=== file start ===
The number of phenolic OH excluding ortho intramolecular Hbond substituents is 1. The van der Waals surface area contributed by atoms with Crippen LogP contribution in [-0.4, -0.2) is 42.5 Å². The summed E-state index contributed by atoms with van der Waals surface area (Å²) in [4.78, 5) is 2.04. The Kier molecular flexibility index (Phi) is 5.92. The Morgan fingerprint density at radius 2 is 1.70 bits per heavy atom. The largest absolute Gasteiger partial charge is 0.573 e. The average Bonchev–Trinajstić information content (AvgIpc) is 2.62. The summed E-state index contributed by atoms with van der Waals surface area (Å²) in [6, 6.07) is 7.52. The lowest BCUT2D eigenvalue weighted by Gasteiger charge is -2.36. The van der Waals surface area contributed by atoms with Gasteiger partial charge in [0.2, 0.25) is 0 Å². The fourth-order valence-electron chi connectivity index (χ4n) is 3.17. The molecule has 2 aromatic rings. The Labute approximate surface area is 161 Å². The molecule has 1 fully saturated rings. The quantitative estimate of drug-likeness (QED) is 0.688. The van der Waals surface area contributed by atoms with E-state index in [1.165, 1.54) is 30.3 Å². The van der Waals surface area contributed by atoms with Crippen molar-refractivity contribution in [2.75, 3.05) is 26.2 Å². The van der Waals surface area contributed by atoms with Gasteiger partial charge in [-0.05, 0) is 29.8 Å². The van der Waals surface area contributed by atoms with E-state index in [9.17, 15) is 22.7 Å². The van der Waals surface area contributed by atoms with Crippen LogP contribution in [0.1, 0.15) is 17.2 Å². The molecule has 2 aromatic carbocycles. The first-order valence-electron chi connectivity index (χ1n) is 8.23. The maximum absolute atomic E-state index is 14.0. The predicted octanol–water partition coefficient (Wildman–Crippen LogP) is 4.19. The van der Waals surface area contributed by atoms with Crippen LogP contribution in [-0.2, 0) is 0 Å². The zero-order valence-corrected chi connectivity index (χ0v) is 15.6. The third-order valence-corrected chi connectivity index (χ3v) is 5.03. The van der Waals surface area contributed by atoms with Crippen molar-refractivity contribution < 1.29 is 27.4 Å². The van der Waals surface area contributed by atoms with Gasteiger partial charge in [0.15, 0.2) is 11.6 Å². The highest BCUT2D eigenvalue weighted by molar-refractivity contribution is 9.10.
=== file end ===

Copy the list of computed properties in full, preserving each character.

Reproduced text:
The number of phenolic OH excluding ortho intramolecular Hbond substituents is 1. The van der Waals surface area contributed by atoms with Crippen LogP contribution in [-0.4, -0.2) is 42.5 Å². The summed E-state index contributed by atoms with van der Waals surface area (Å²) in [4.78, 5) is 2.04. The Kier molecular flexibility index (Phi) is 5.92. The Morgan fingerprint density at radius 2 is 1.70 bits per heavy atom. The largest absolute Gasteiger partial charge is 0.573 e. The average Bonchev–Trinajstić information content (AvgIpc) is 2.62. The summed E-state index contributed by atoms with van der Waals surface area (Å²) in [6, 6.07) is 7.52. The lowest BCUT2D eigenvalue weighted by Gasteiger charge is -2.36. The van der Waals surface area contributed by atoms with Gasteiger partial charge in [0.2, 0.25) is 0 Å². The fourth-order valence-electron chi connectivity index (χ4n) is 3.17. The molecule has 2 aromatic rings. The Labute approximate surface area is 161 Å². The molecule has 1 fully saturated rings. The quantitative estimate of drug-likeness (QED) is 0.688. The van der Waals surface area contributed by atoms with E-state index in [1.165, 1.54) is 30.3 Å². The van der Waals surface area contributed by atoms with Crippen molar-refractivity contribution in [2.75, 3.05) is 26.2 Å². The van der Waals surface area contributed by atoms with Gasteiger partial charge in [-0.05, 0) is 29.8 Å². The van der Waals surface area contributed by atoms with E-state index in [9.17, 15) is 22.7 Å². The van der Waals surface area contributed by atoms with Crippen LogP contribution in [0.1, 0.15) is 17.2 Å². The molecule has 2 aromatic carbocycles. The first-order valence-electron chi connectivity index (χ1n) is 8.23. The maximum absolute atomic E-state index is 14.0. The predicted octanol–water partition coefficient (Wildman–Crippen LogP) is 4.19. The van der Waals surface area contributed by atoms with Crippen LogP contribution in [-0.2, 0) is 0 Å². The zero-order valence-corrected chi connectivity index (χ0v) is 15.6. The third-order valence-corrected chi connectivity index (χ3v) is 5.03. The van der Waals surface area contributed by atoms with Crippen molar-refractivity contribution < 1.29 is 27.4 Å². The van der Waals surface area contributed by atoms with Gasteiger partial charge in [0.15, 0.2) is 11.6 Å². The highest BCUT2D eigenvalue weighted by molar-refractivity contribution is 9.10.